Moravian Church Leh
The Moravian Church in India is the product of a small group sent from the European church and has had a permanent presence in Ladakh for the last 130 years. Their ministry includes several schools and children's homes and a coffee house. The original church building dates back to over 100 years ago, and the project site occupies a prominent position within the community.
The half acre site was divided in two parts - the existing church and parsonage on the east and many smaller old and dilapidated buildings on the west. The EMI team was invited to design a new church building in the same campus, to accommodate the growing congregation. The location was chosen near the road, on the west. The old dilapidated buildings were brought down and the new building was constructed there.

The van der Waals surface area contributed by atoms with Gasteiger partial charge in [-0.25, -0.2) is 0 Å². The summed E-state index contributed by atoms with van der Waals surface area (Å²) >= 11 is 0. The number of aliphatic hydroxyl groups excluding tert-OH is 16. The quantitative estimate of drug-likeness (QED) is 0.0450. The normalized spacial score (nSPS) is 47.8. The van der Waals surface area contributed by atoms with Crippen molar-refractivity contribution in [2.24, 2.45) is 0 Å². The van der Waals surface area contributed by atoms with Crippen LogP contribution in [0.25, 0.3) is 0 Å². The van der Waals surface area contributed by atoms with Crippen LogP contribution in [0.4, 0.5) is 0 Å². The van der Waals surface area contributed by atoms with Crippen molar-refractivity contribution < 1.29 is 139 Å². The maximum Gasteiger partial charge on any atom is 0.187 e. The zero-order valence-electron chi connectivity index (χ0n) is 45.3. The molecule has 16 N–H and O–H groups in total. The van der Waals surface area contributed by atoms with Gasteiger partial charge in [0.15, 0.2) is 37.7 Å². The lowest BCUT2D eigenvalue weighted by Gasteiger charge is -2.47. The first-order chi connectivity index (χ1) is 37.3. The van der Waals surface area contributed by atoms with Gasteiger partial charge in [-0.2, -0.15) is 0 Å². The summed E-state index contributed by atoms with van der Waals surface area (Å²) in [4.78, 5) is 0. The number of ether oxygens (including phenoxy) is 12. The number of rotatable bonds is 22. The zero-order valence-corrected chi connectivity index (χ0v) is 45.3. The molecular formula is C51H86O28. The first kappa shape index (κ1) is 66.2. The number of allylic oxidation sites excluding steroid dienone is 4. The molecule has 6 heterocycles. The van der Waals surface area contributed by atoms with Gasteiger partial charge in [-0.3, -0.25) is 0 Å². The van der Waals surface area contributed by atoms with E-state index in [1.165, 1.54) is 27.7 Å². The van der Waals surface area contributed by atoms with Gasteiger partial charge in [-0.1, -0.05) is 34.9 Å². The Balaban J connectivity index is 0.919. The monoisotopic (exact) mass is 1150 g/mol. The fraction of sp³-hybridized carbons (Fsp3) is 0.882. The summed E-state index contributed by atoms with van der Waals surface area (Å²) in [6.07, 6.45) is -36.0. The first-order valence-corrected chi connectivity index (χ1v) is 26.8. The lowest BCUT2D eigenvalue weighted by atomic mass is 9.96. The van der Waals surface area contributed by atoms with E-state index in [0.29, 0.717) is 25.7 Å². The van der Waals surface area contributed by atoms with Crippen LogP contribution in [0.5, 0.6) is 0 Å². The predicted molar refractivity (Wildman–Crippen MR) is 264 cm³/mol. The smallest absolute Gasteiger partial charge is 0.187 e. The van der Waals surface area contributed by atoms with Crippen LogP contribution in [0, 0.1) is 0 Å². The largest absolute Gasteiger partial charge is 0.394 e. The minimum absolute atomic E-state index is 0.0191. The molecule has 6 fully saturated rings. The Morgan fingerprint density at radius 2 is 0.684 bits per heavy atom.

Traditional Ladakhi building styles in this region incorporate thick stone and mud block walls, closely spaced timber columns, and a multi-layered wood and clay system called “Toksa” for floors and roofs. These buildings are warm during the long winter, and, due to good construction practices and the dry climate, last for centuries. During the design, there were different opinions for the style of construction for the new building. A traditional building would be warm, and resemble other historic buildings in Leh, but would have low ceiling heights and tight column spacing that would restrict the church’s ability to utilize the space for large gatherings. A modern concrete frame would allow for better use of a larger floor space with taller ceilings, but would not be appropriate for the cold winters. And, unless careful attention was paid to the detailing of the concrete reinforcing steel, the building would be at risk during earthquakes. EMI proposed the incorporation of elements of both building styles into one building, a kind of hybrid that meets both sets of goals. The design finalized for construction has a reinforced concrete structure to provide larger column spacing, while the exterior walls and ceiling are a combination of stone and mud blocks and the “Toksa” roof, which provides excellent insulation through the cold winter.